Going fourth in the Premier League lasted 24 hours in December 2017.
And it was only for a couple of hours on Saturday night.
But while Sean Dyche isn’t interested in the league table until the final whistle blows on the season, Burnley fans also don’t need to see their side in the Champions League places to know that they are back at the heights they were at two years ago.
It took the Clarets until match day 10 to reach seventh in 2017/18, and they would drop no lower for the remainder of the campaign as they earned European football for the first time in 51 years.
Saturday was match day eight, and after Burnley again came out on the right side of the tight margins to beat Everton, fans are dreaming that the impossible is possible again.
There is an awful long way to go before we can be begin to debate the pros and cons of continental football again.
So let us just savour the fact that the first half of last season was just a blip.
Injuries, an early start to pre-season, and factoring in the extraordinary in terms of the demands of the Europa League qualifiers, saw the Clarets struggle to hit the 12-point mark by the halfway stage.
That coincided with a 5-1 defeat at home to Everton on Boxing Day that, while the score line didn’t tell the full story, was a nadir.
The side took 28 points over the second half of the campaign, to stay up with three games to spare.
And the win over the Toffees means they have 12 points by the start of October this term, and have picked up 40 in their last 27 Premier League outings.
It isn’t just the statistics that tell you Burnley are back though, it is the familiarity of the personnel, their shape and traits.
They are back to being hard to beat, hard to break down, and are always capable of scoring - indeed, only Liverpool have shut them out so far.
More often than not, since being paired together, either Chris Wood or Ashley Barnes usually find the net.
But when they don’t, someone else has chipped in with a key intervention.
On Saturday, it was again Jeff Hendrick, who is enjoying one of his best spells at the club, having performed well over the second half of last season.
This term, he is adding to that performance level with goals - and, again, it was another cracker to add to his collection.
At the other end, a defence bearing a very familiar feel collected a second clean sheet in three games, and third of the season.
And while Erik Pieters succumbed to injury in the second half, the result of a clumsy, if not malicious challenge from Seamus Coleman which earned a yellow card, Charlie Taylor slotted back in as if he hadn’t been out of the side.
Dyche admitted after that “if that (technical) side of our game isn’t as pure as it could be - which it often isn’t, it’s still a work in progress - all the things that factor in winning a match, we do well.
“The shape, the energy, the relentless nature of trying to win a game, they’re all intact.”
His midfield exemplify that. They were steady, without being spectacular against Everton.
But they do the basics well, they are disciplined, and can always deliver a moment of quality.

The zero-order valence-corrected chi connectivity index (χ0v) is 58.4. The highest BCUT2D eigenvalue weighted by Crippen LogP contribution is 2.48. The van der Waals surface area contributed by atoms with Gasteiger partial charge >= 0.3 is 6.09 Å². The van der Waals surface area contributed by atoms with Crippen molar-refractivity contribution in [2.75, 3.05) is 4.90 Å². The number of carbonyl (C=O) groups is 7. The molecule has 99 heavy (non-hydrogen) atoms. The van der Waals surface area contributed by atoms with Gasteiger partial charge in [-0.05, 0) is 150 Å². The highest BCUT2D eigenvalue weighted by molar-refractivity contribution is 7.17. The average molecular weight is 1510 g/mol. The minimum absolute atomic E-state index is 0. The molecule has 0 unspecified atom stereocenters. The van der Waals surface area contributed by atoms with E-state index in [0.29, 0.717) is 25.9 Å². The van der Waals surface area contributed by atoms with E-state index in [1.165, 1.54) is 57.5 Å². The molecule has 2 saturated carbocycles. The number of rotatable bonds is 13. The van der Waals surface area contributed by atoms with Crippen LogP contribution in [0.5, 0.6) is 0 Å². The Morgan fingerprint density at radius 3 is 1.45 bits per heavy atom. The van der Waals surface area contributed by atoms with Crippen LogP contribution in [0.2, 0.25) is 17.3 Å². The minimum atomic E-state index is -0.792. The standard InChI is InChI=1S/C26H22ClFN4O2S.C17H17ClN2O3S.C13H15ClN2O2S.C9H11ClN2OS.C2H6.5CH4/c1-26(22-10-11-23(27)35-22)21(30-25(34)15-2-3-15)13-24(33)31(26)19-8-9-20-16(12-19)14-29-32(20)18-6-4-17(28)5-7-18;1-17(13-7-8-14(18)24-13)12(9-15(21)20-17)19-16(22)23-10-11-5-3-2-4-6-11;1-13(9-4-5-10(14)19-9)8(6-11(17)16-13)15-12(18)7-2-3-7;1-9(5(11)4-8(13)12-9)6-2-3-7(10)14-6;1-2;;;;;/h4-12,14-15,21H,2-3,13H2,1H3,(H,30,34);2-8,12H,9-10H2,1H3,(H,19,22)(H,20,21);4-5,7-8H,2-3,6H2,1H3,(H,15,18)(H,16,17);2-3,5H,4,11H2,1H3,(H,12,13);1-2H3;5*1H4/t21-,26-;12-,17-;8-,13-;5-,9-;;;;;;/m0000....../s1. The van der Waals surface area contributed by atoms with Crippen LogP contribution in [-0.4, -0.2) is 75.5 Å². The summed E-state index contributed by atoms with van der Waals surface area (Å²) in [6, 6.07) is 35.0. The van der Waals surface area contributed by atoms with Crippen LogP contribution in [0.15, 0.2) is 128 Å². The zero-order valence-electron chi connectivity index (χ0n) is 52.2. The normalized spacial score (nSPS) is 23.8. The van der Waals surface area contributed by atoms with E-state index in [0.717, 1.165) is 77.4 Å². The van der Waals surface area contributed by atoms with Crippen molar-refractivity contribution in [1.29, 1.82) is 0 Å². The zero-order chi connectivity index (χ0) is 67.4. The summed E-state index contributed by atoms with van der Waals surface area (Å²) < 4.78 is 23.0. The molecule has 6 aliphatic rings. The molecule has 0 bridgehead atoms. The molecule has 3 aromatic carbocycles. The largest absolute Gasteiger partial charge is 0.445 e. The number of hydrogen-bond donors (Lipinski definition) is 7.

Thee was little between the sides until Coleman made another untidy challenge on Dwight McNeil, and was sent off.
He could have walked for the first, in truth - though it was no worse than Che Adams’ on the opening day, which was reviewed by VAR and didn’t even earn a booking.
A player of his experience should know better than to jump into McNeil on a yellow card, and that moment changed the game.
Marco Silva had said before the game: "Specific type of game. Really physical team.. it’ll be tough. It’s tough for everyone to play there.
"They always want to challenge.”
Whether Everton overcompensated for that physicality or not, they paid the price.
It became a case of whether Burnley could take advantage, and while they are not the type of side who can often push home a numerical advantage, in terms of making the ball do the work, they gradually took control of the game, and found a way to get their noses in front.
A deadly set piece did the job, Ashley Westwood collecting another assist with a superb delivery, emphatically volleyed in at the back post by Hendrick - in identical fashion to a chance carved out in the first half, which saw the midfielder denied on that occasion.
While Silva had spoken of Burnley’s physicality, he also said: "You have to show quality to create problems for them."
And Everton, with a wealth of resources and top class footballers at their disposal, simply did not show enough quality - and what they did show was comfortably snuffed out by the likes of James Tarkowski and Ben Mee, who are back at the peak of their powers.
Since Burnley returned to the Premier League in 2016, Everton have spent £195.5 million on transfers, making them the fourth highest spenders.
Saturday’s defeat left them 17th in the table. They didn’t come calling for Sean Dyche two years ago when Ronald Koeman left, and - while no one associated with Burnley will want to countenance it - you wonder whether they will make that mistake again should they dispense with Silva.